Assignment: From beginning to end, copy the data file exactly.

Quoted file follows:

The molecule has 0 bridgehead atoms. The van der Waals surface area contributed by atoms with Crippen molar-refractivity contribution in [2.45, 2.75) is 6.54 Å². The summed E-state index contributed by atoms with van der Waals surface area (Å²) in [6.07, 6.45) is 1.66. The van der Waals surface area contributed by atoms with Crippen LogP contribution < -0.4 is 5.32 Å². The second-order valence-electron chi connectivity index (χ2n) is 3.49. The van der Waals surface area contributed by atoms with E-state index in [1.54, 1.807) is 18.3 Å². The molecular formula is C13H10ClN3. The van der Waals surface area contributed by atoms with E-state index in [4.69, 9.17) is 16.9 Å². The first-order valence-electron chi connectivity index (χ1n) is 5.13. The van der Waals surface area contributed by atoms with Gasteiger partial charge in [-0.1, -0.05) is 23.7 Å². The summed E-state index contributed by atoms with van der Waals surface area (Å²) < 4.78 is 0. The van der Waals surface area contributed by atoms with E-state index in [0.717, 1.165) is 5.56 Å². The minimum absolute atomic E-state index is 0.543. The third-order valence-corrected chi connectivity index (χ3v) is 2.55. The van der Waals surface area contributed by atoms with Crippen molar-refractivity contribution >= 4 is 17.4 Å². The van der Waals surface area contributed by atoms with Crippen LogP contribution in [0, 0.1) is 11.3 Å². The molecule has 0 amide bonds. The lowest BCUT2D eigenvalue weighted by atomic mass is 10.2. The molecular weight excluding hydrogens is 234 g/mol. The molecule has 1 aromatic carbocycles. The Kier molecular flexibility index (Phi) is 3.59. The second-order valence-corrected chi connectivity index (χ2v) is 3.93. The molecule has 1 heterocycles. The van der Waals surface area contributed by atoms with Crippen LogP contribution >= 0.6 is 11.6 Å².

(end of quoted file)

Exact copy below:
The molecule has 0 bridgehead atoms. The van der Waals surface area contributed by atoms with Crippen molar-refractivity contribution in [2.45, 2.75) is 6.54 Å². The summed E-state index contributed by atoms with van der Waals surface area (Å²) in [6.07, 6.45) is 1.66. The van der Waals surface area contributed by atoms with Crippen LogP contribution < -0.4 is 5.32 Å². The second-order valence-electron chi connectivity index (χ2n) is 3.49. The van der Waals surface area contributed by atoms with E-state index in [1.54, 1.807) is 18.3 Å². The molecular formula is C13H10ClN3. The van der Waals surface area contributed by atoms with E-state index in [4.69, 9.17) is 16.9 Å². The first-order valence-electron chi connectivity index (χ1n) is 5.13. The van der Waals surface area contributed by atoms with Gasteiger partial charge in [-0.1, -0.05) is 23.7 Å². The summed E-state index contributed by atoms with van der Waals surface area (Å²) < 4.78 is 0. The van der Waals surface area contributed by atoms with E-state index in [0.717, 1.165) is 5.56 Å². The minimum absolute atomic E-state index is 0.543. The third-order valence-corrected chi connectivity index (χ3v) is 2.55. The van der Waals surface area contributed by atoms with Crippen molar-refractivity contribution >= 4 is 17.4 Å². The van der Waals surface area contributed by atoms with Crippen LogP contribution in [0, 0.1) is 11.3 Å². The molecule has 0 amide bonds. The lowest BCUT2D eigenvalue weighted by atomic mass is 10.2. The molecular weight excluding hydrogens is 234 g/mol. The molecule has 1 aromatic carbocycles. The Kier molecular flexibility index (Phi) is 3.59. The second-order valence-corrected chi connectivity index (χ2v) is 3.93. The molecule has 1 heterocycles. The van der Waals surface area contributed by atoms with Crippen LogP contribution >= 0.6 is 11.6 Å².